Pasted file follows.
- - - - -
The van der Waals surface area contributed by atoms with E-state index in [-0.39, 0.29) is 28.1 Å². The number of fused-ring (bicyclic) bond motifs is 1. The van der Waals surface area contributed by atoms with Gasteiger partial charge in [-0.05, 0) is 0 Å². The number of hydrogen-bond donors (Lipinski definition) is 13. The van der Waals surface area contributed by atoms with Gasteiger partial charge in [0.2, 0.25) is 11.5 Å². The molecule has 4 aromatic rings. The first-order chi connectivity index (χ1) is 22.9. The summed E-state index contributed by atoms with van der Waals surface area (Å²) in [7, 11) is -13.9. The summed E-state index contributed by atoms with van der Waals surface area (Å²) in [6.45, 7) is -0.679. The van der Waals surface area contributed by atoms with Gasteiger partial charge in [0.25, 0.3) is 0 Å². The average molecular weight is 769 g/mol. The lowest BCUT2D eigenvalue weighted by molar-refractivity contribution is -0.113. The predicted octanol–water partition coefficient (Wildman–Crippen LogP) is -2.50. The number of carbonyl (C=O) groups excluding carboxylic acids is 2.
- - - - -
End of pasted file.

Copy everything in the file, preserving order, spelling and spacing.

The van der Waals surface area contributed by atoms with E-state index in [-0.39, 0.29) is 28.1 Å². The number of fused-ring (bicyclic) bond motifs is 1. The van der Waals surface area contributed by atoms with Gasteiger partial charge in [-0.05, 0) is 0 Å². The number of hydrogen-bond donors (Lipinski definition) is 13. The van der Waals surface area contributed by atoms with Gasteiger partial charge in [0.2, 0.25) is 11.5 Å². The molecule has 4 aromatic rings. The first-order chi connectivity index (χ1) is 22.9. The summed E-state index contributed by atoms with van der Waals surface area (Å²) in [7, 11) is -13.9. The summed E-state index contributed by atoms with van der Waals surface area (Å²) in [6.45, 7) is -0.679. The van der Waals surface area contributed by atoms with Gasteiger partial charge in [0.25, 0.3) is 0 Å². The average molecular weight is 769 g/mol. The lowest BCUT2D eigenvalue weighted by molar-refractivity contribution is -0.113. The predicted octanol–water partition coefficient (Wildman–Crippen LogP) is -2.50. The number of carbonyl (C=O) groups excluding carboxylic acids is 2.